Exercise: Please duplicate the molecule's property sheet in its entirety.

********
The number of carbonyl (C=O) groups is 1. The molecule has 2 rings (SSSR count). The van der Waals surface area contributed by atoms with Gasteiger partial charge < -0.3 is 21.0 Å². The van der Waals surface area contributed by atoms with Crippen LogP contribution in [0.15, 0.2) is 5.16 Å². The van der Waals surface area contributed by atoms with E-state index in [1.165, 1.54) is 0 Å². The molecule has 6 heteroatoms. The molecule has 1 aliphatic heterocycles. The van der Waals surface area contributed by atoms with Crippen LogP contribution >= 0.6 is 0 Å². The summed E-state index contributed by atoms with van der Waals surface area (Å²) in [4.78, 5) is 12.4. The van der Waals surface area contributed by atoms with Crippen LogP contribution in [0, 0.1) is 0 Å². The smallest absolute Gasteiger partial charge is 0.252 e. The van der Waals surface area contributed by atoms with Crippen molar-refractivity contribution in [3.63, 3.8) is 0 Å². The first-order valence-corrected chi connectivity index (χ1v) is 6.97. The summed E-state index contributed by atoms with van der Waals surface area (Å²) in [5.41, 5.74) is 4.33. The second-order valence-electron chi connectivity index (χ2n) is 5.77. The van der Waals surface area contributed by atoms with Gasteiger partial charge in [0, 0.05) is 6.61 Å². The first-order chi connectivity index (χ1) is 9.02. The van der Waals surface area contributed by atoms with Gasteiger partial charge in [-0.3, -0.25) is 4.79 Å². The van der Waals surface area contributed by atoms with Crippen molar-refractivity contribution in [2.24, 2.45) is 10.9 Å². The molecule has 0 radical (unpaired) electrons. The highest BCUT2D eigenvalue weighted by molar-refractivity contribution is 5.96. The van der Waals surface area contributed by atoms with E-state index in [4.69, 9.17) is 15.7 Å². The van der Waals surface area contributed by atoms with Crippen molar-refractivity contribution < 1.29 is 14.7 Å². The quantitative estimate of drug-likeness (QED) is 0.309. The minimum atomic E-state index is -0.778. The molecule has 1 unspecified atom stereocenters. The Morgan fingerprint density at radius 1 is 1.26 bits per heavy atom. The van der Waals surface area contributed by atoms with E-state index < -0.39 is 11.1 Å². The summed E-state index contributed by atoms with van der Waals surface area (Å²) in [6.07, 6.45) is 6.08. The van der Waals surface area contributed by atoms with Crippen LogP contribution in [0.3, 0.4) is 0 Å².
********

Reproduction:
The number of carbonyl (C=O) groups is 1. The molecule has 2 rings (SSSR count). The van der Waals surface area contributed by atoms with Gasteiger partial charge < -0.3 is 21.0 Å². The van der Waals surface area contributed by atoms with Crippen LogP contribution in [0.15, 0.2) is 5.16 Å². The van der Waals surface area contributed by atoms with E-state index in [1.165, 1.54) is 0 Å². The molecule has 6 heteroatoms. The molecule has 1 aliphatic heterocycles. The van der Waals surface area contributed by atoms with Crippen LogP contribution >= 0.6 is 0 Å². The summed E-state index contributed by atoms with van der Waals surface area (Å²) in [4.78, 5) is 12.4. The van der Waals surface area contributed by atoms with Crippen LogP contribution in [0, 0.1) is 0 Å². The smallest absolute Gasteiger partial charge is 0.252 e. The van der Waals surface area contributed by atoms with Crippen molar-refractivity contribution in [3.63, 3.8) is 0 Å². The first-order valence-corrected chi connectivity index (χ1v) is 6.97. The summed E-state index contributed by atoms with van der Waals surface area (Å²) in [5.41, 5.74) is 4.33. The second-order valence-electron chi connectivity index (χ2n) is 5.77. The van der Waals surface area contributed by atoms with Gasteiger partial charge in [0, 0.05) is 6.61 Å². The first-order chi connectivity index (χ1) is 9.02. The van der Waals surface area contributed by atoms with Gasteiger partial charge in [-0.3, -0.25) is 4.79 Å². The van der Waals surface area contributed by atoms with Crippen molar-refractivity contribution in [2.24, 2.45) is 10.9 Å². The molecule has 0 radical (unpaired) electrons. The highest BCUT2D eigenvalue weighted by molar-refractivity contribution is 5.96. The van der Waals surface area contributed by atoms with E-state index in [4.69, 9.17) is 15.7 Å². The van der Waals surface area contributed by atoms with Crippen molar-refractivity contribution < 1.29 is 14.7 Å². The quantitative estimate of drug-likeness (QED) is 0.309. The minimum atomic E-state index is -0.778. The molecule has 1 unspecified atom stereocenters. The Morgan fingerprint density at radius 1 is 1.26 bits per heavy atom. The van der Waals surface area contributed by atoms with E-state index < -0.39 is 11.1 Å². The summed E-state index contributed by atoms with van der Waals surface area (Å²) in [6.07, 6.45) is 6.08. The van der Waals surface area contributed by atoms with Crippen LogP contribution in [0.3, 0.4) is 0 Å².